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Oak View Group makes bid to build new Seattle Memorial Stadium; others expected

A rendering of the redevelopment proposal for Memorial Stadium in Seattle. (Photo Courtesy: Oak View Group)
A rendering of the redevelopment proposal for Memorial Stadium in Seattle. (Photo Courtesy: Oak View Group)
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The developers behind Seattle's Climate Pledge Arena have made a formal bid to build a new Memorial Stadium at Seattle Center.

The Oak View Group (OVG) has submitted a proposal to build a new stadium on the site under what it is calling the "One Roof Partnership." The name borrows from the Seattle Kraken’s community foundation and is a reference to the proposed partnership with Seattle Public Schools (SPS) and the city of Seattle.

RELATED: 2nd bidder emerges for redevelopment of Seattle's Memorial Stadium

An early design shows that OVG is proposing a small stadium that preserves the existing World War II Memorial Wall on the east side of the existing complex.

“It's been forgotten. In this plan, it will not only not be forgotten, but it will also be honored and featured, as will many other things,” said Kraken CEO Tod Leiweke in advance of his group submitting a formal bid to the city and school district.

Bids were due by 4 p.m. Thursday, after the two parties requested proposals back in March of this year. At least one other bid was received as of 5 p.m., but it's unclear at this time who it's from.

Memorial Stadium opened in 1947 and hosted high school football and soccer before the World’s Fair in 1962. In has hosted multiple civic events, graduations, and concerts since but has fallen behind on maintenance in recent years. The NWSL’s Seattle Reign moved to Tacoma after complaining about the deterioration of the facility, before moving back to Lumen Field as the OL Reign last season.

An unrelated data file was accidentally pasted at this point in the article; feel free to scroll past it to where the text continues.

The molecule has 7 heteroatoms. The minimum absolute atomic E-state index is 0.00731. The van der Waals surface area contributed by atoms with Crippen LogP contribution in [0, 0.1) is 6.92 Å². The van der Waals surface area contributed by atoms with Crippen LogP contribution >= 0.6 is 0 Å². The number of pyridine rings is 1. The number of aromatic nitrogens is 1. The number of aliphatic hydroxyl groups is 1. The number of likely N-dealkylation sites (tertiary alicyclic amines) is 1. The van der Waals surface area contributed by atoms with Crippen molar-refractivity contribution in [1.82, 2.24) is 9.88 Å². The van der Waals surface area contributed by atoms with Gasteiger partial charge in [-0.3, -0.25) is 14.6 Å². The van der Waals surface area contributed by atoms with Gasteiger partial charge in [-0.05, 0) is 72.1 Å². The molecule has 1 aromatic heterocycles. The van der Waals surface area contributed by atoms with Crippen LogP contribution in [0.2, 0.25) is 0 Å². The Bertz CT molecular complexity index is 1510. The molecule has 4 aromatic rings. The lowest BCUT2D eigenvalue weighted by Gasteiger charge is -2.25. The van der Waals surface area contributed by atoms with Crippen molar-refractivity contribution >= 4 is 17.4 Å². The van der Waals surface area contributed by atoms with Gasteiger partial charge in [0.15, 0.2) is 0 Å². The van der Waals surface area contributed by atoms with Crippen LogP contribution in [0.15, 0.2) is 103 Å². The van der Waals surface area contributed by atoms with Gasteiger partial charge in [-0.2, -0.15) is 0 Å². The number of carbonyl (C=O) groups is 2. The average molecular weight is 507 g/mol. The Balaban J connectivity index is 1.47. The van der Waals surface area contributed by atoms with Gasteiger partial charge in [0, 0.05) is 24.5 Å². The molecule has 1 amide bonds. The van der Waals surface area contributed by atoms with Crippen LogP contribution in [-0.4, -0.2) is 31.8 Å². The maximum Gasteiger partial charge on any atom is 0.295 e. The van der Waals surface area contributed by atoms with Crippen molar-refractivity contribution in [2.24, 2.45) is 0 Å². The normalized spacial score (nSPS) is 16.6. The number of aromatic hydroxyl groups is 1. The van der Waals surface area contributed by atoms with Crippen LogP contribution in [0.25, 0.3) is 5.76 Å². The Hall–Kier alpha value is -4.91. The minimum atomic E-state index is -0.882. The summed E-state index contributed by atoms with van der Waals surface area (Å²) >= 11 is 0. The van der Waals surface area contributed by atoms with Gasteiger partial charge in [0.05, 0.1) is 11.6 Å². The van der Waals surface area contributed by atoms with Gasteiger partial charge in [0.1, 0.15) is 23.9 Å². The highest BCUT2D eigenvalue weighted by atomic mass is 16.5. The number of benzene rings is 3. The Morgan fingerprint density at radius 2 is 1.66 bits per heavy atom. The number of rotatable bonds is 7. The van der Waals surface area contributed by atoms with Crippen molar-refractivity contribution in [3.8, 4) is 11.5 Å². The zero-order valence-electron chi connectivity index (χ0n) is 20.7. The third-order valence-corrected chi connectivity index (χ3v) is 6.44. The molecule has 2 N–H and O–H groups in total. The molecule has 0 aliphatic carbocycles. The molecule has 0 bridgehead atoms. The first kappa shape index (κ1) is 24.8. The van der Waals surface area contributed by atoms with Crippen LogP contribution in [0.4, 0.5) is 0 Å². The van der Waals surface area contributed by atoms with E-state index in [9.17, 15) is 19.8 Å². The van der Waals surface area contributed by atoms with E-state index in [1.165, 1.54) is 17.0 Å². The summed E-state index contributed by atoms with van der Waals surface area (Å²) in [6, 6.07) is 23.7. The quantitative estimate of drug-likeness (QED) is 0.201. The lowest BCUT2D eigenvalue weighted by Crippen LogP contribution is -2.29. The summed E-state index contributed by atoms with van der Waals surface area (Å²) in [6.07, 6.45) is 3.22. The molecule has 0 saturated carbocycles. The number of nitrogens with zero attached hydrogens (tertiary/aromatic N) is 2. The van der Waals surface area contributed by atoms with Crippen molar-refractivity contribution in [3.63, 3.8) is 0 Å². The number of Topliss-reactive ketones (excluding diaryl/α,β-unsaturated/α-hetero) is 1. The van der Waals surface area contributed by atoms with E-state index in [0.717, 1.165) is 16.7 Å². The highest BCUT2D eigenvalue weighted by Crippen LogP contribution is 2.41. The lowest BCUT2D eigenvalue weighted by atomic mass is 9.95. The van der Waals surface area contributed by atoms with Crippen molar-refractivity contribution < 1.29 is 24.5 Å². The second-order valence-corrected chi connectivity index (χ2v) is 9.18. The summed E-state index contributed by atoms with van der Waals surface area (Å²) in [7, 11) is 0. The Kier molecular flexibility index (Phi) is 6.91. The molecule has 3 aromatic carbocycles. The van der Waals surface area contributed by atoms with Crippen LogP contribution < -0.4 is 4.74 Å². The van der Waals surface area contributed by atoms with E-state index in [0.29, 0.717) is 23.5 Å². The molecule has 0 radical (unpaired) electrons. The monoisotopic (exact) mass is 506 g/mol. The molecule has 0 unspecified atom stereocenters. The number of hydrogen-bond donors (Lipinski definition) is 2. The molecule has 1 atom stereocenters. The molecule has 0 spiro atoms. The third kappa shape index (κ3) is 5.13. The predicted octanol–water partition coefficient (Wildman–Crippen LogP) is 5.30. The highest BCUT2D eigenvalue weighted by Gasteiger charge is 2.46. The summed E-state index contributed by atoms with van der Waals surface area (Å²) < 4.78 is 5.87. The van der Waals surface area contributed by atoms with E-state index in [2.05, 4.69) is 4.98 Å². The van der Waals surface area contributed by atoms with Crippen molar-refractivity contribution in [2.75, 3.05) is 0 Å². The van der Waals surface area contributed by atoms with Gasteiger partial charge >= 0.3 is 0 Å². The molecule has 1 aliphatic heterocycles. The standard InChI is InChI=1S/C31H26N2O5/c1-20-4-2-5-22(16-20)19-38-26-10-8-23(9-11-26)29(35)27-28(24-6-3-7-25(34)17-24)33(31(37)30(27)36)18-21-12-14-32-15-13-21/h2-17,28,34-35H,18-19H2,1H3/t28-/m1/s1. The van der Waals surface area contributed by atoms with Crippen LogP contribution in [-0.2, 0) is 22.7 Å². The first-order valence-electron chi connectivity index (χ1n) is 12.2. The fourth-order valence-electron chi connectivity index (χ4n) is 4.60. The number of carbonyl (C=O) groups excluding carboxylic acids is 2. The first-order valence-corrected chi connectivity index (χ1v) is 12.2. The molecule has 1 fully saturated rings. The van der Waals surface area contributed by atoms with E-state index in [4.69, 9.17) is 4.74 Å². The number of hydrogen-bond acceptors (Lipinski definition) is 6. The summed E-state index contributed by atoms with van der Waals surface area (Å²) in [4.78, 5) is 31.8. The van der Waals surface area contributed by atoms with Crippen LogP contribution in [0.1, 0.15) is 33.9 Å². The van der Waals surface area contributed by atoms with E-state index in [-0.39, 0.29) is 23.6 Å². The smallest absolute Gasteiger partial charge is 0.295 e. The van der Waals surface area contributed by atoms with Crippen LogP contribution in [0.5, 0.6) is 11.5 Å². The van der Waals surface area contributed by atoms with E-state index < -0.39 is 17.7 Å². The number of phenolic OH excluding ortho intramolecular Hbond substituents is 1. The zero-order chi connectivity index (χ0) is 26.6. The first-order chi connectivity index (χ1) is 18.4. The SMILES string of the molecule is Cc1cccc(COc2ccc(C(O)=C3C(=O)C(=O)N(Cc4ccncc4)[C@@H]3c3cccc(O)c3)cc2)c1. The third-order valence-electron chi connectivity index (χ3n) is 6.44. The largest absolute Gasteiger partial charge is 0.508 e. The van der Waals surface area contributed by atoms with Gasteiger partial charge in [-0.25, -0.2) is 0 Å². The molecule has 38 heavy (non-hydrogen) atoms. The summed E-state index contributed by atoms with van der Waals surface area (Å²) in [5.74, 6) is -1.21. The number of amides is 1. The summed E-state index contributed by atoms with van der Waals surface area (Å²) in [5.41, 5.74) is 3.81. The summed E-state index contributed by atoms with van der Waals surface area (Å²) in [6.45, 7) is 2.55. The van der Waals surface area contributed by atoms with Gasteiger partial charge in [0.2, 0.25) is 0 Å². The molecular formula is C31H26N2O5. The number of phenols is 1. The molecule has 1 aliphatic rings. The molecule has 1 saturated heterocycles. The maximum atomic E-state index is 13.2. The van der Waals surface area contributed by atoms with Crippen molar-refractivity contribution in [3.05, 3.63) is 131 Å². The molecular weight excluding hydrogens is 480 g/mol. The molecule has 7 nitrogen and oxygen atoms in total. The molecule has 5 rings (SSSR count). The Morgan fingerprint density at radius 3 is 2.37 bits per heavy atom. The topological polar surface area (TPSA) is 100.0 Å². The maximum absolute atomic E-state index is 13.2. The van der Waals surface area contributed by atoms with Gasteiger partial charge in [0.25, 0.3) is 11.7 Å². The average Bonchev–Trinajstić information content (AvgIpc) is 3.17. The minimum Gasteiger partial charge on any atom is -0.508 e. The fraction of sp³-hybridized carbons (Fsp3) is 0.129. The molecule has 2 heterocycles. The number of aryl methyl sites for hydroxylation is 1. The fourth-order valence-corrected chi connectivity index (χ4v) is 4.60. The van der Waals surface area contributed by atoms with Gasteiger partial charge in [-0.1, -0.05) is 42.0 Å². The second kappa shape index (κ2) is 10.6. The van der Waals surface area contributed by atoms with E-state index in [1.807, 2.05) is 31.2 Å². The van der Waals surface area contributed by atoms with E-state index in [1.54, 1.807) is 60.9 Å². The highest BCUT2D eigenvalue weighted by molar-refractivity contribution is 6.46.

SPS Chief Operations Officer Fred Podesta told KOMO News last March that the building had reached the end of its useful life, hence the joint request with the city.

An SPS Levy, approved by voters, allocated $66.5 million for the project, with an additional $25 million coming from the city and state. Private investors, interested in operating the building, were asked to submit bids with a new vision for the building.

Leiweke’s brother, Tim is the founder, and CEO of OVG, and has been serving as the local point person on the proposal. Tod would not say how much OVG would contribute if selected as the winning bidder, but added:

I don't want to get in front of the (selection) committee, but I'm telling you, this will be an expression of our commitment to this community. If it happens, it will be the biggest commitment we've made to this community.

One Roof Foundation's executive director has also been intimately involved in the planning of the bid, and noted “It really represents our organizational commitment to bringing people together under that roof to taking care of each other to helping each other and knowing that we really have to lean into these big issues together.” She added, "Specifically having alignment with our impact pillar of increasing access to sport and opportunity for youth and in particular, underrepresented youth."